Professor of Linguistics
Anastasia studied classical philology, philosophy of language, and linguistics at the Aristotle University of Thessaloniki in Greece, and received her PhD in Linguistics from the University of Groningen, the Netherlands. She is the director of the Center for Hellenic Studies, and co-director of the Center for Gesture, Sign and Language. Anastasia studies the Greek language, and has comparative work on German, Dutch, Spanish, Italian, Basque, Korean, and Mandarin. She is the author of Polarity Sensitivity as Nonveridical Dependency (Benjamins), Definiteness and Nominalization (Oxford), and Mood, Tense, Aspect revisited (Chicago), and is presently working on a new book for the University of Chicago Press, on the relation between language, truth, and our understanding of reality.
Stefanos Katsikas holds a Ph.D. in History from the School of Slavonic and East European Studies (SSEES), University College London (UCL). His research interests lie in Modern and Contemporary History of Greece and Southeastern Europe with emphasis on legal, political and diplomatic history. His research has focused on: a) consolidation of democratic institutions in post-conflict situations and their impact on state diplomacy and regional security; b) the role of minority and excluded social groups in the democratic process in the aftermath of ethnic and civic conflicts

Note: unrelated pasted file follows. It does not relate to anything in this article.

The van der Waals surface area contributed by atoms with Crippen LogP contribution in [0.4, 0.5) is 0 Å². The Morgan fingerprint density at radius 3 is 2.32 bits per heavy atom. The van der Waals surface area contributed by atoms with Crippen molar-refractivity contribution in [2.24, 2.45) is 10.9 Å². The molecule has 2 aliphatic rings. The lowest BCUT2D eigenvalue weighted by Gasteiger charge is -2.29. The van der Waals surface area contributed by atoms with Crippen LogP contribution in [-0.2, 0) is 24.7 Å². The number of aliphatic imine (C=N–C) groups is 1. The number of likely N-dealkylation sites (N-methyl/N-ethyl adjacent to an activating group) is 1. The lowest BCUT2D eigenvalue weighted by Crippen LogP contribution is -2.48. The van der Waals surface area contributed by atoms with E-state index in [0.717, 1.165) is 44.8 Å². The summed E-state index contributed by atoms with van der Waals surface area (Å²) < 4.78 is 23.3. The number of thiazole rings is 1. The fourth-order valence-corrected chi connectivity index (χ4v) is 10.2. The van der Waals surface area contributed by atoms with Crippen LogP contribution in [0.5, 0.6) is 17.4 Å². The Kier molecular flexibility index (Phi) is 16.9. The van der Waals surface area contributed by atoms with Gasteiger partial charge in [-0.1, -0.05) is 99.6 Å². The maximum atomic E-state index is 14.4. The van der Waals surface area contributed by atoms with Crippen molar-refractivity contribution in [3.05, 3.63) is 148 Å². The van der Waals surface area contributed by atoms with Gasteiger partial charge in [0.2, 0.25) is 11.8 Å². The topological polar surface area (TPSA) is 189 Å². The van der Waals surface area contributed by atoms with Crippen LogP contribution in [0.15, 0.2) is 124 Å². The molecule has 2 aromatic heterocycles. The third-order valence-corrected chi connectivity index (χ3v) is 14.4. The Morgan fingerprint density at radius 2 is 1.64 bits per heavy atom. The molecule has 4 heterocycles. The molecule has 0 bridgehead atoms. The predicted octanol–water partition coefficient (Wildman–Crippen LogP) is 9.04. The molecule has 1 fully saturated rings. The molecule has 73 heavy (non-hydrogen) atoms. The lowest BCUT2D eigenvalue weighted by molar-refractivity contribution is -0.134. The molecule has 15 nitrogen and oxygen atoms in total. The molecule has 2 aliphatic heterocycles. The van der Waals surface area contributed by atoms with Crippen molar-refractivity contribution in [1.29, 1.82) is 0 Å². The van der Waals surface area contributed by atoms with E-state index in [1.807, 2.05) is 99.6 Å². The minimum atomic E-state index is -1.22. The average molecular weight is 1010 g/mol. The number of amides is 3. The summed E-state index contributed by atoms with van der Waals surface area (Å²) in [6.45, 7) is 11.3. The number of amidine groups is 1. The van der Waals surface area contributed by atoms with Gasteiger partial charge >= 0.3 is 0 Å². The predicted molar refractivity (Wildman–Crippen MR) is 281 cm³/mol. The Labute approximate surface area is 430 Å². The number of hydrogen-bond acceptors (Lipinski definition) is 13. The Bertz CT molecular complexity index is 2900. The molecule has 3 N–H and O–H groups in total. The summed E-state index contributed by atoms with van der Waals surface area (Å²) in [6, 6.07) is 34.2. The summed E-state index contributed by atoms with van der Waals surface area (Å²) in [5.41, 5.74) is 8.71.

Alain Bresson is professor in the Classics and the History departments and he is a member of the Oriental Institute. His main research focus is on the economy of the ancient Mediterranean world, especially the economy of ancient Greece. Besides, he works on the social, political, economic and religious history of Asia Minor and neighboring islands. In the framework of this activity he regularly publishes, or republishes, Greek and Latin inscriptions from Rhodes and Asia Minor.
Sofía Torallas Tovar
Sofía Torallas Tovar is Professor in the Departments of Classics and Near Eastern Languages and Civilizations, as well as member of the Oriental Institute. Her research mainly focuses on different aspects of Greco-Roman Egypt, including the administration and the linguistic situation. As a papyrologist she has published several volumes and articles with editions of papyri and ostraca. She is curator of the papyrological collection at the Abbey of Montserrat in Barcelona, and also collaborates with the Swiss mission in Aswan for the cataloging and edition of the Greek and Coptic ostraca from Syene.